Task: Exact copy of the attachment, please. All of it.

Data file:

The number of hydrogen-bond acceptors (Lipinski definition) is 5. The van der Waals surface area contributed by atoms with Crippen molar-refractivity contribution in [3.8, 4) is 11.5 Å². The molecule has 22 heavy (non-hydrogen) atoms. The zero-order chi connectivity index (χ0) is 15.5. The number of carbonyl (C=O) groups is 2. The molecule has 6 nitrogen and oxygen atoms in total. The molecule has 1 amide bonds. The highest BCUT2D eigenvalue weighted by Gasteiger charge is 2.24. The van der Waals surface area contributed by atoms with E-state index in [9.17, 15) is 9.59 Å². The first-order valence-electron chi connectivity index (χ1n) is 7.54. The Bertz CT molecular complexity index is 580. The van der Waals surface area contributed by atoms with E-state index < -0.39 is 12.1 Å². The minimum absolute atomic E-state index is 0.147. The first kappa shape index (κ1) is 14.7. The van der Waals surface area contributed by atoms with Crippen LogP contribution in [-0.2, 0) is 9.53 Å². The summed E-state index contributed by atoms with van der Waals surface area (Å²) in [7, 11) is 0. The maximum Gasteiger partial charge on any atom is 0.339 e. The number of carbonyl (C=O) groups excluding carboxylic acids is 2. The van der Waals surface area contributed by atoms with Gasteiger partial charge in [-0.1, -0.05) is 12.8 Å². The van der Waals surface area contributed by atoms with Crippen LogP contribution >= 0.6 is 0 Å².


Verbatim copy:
The number of hydrogen-bond acceptors (Lipinski definition) is 5. The van der Waals surface area contributed by atoms with Crippen molar-refractivity contribution in [3.8, 4) is 11.5 Å². The molecule has 22 heavy (non-hydrogen) atoms. The zero-order chi connectivity index (χ0) is 15.5. The number of carbonyl (C=O) groups is 2. The molecule has 6 nitrogen and oxygen atoms in total. The molecule has 1 amide bonds. The highest BCUT2D eigenvalue weighted by Gasteiger charge is 2.24. The van der Waals surface area contributed by atoms with E-state index in [9.17, 15) is 9.59 Å². The first-order valence-electron chi connectivity index (χ1n) is 7.54. The Bertz CT molecular complexity index is 580. The van der Waals surface area contributed by atoms with E-state index < -0.39 is 12.1 Å². The minimum absolute atomic E-state index is 0.147. The first kappa shape index (κ1) is 14.7. The van der Waals surface area contributed by atoms with Crippen LogP contribution in [-0.2, 0) is 9.53 Å². The summed E-state index contributed by atoms with van der Waals surface area (Å²) in [7, 11) is 0. The maximum Gasteiger partial charge on any atom is 0.339 e. The number of carbonyl (C=O) groups excluding carboxylic acids is 2. The van der Waals surface area contributed by atoms with Gasteiger partial charge in [-0.1, -0.05) is 12.8 Å². The van der Waals surface area contributed by atoms with Crippen LogP contribution >= 0.6 is 0 Å².